Congestive myelopathy due to craniocervical junction arteriovenous fistulas mimicking transverse myelitis: a multicenter study on 27 cases

the Neurospinal Society of Japan CCJAVF Study Investigators

Research output: Contribution to journalArticlepeer-review


Background: The purpose was to clarify diagnostic clues and pitfalls in cranio-cervical junction arteriovenous fistulas (CCJ AVFs) with congestive myelopathy. Methods: In a multicenter observational study by the Neurospinal Society of Japan, we described the demographics, clinical courses, imaging findings, and outcomes of consecutive patients with CCJ AVFs presenting with congestive myelopathy between 2009 and 2019. Results: Twenty-seven patients were included (mean age, 70 years; male, 96%). Progressive symptoms within one day to one month were more common (63%) than chronic symptoms. Myelopathic symptoms were characterized by ascending paralysis beginning from the legs, involving the trunk and arms, and sometimes ending in the brainstem. Fifteen patients (56%) received a misdiagnosis, including acute transverse myelitis. The most common MRI findings were venous congestive edema of the cervical cord (96%) and the brainstem (63%) and surrounding vascular flow voids (100%). The mean extension of congestive edema was 5.5 ± 2.9 vertebral segments. The most common angiographic findings were a dural AVF (78%) at the C1 level (81%) with descending venous drainage (85%). Seven patients (26%) were administered steroids, which resulted in neurological decline in 3. Neurosurgical obliteration of the AVF led to improvements in MRI findings in 75% and a functional status in 67%; however, 44% remained dependent. Conclusions: The myelopathy of CCJ AVFs was characterized by acute ascending paralysis in elderly men. A misdiagnosis was common because of the acute presentation due to a longitudinally extensive spinal cord lesion. Dilated vessels on MRI were a key finding for the correct diagnosis. What is already known on this topic? Slowly progressive myelopathy is a well-known symptom that results from impaired spinal venous drainage due to thoracolumbar AVFs. Although cranio-cervical junction arteriovenous fistulas (CCJ AVFs) constitute a treatable cause of congestive myelopathy, detailed information is not currently available due to their rarity. What does this study add? CCJ AVFs often presented with acute ascending myelopathy in elderly men due to a longitudinally extending cervical cord lesion with surrounding flow voids. Steroid pulse therapy was not effective or even harmful to congestive myelopathy, while neurosurgical treatment effectively obliterated AVFs. How might this study affect research, practice or policy? The results obtained revealed diagnostic clues and pitfalls from the largest dataset of patients with CCJ AVFs in a multicenter cohort.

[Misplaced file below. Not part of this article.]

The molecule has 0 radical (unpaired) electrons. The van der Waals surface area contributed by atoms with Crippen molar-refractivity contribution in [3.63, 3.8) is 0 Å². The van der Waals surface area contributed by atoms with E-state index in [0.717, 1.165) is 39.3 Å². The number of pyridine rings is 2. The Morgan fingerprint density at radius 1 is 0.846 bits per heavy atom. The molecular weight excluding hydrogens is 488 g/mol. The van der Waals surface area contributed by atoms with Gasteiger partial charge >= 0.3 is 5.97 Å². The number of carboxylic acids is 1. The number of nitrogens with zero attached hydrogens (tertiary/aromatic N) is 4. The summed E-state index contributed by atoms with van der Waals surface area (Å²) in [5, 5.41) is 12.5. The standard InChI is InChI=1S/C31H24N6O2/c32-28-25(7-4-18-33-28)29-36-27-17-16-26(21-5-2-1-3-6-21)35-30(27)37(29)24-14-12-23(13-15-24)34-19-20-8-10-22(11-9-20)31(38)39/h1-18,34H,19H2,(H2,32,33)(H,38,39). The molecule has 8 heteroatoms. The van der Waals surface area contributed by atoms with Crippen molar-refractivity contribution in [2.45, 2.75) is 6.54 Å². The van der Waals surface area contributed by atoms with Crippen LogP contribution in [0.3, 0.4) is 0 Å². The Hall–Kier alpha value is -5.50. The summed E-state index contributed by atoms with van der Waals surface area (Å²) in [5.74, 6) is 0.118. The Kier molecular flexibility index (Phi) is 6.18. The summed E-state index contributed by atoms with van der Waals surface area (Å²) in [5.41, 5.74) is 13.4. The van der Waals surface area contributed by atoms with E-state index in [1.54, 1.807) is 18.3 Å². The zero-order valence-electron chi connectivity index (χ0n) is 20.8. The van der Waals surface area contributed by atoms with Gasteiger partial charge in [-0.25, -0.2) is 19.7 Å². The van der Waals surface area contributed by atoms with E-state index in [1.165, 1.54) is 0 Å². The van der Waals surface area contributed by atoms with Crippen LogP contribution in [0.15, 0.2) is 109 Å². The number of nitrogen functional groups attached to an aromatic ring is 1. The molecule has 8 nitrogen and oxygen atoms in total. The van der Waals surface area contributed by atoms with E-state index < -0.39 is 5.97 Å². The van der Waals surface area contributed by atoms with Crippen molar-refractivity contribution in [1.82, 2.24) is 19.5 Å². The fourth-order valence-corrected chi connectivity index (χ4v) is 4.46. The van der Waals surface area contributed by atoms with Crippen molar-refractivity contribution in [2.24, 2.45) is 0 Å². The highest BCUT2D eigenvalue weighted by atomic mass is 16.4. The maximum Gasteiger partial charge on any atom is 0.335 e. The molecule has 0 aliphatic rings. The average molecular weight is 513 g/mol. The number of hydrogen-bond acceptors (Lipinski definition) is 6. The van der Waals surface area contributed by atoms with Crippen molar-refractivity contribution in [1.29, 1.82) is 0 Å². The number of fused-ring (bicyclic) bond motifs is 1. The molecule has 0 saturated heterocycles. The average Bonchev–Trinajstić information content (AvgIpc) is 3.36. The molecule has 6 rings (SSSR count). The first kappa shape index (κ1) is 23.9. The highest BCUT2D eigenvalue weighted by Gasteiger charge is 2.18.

Original languageEnglish
JournalJournal of Neurology
Publication statusAccepted/In press - 2022


  • Arteriovenous fistulas
  • Arteriovenous malformations
  • Arteriovenous shunts
  • Complication
  • Endovascular embolization
  • Outcome
  • Surgery
  • Vascular malformations

ASJC Scopus subject areas

  • Neurology
  • Clinical Neurology


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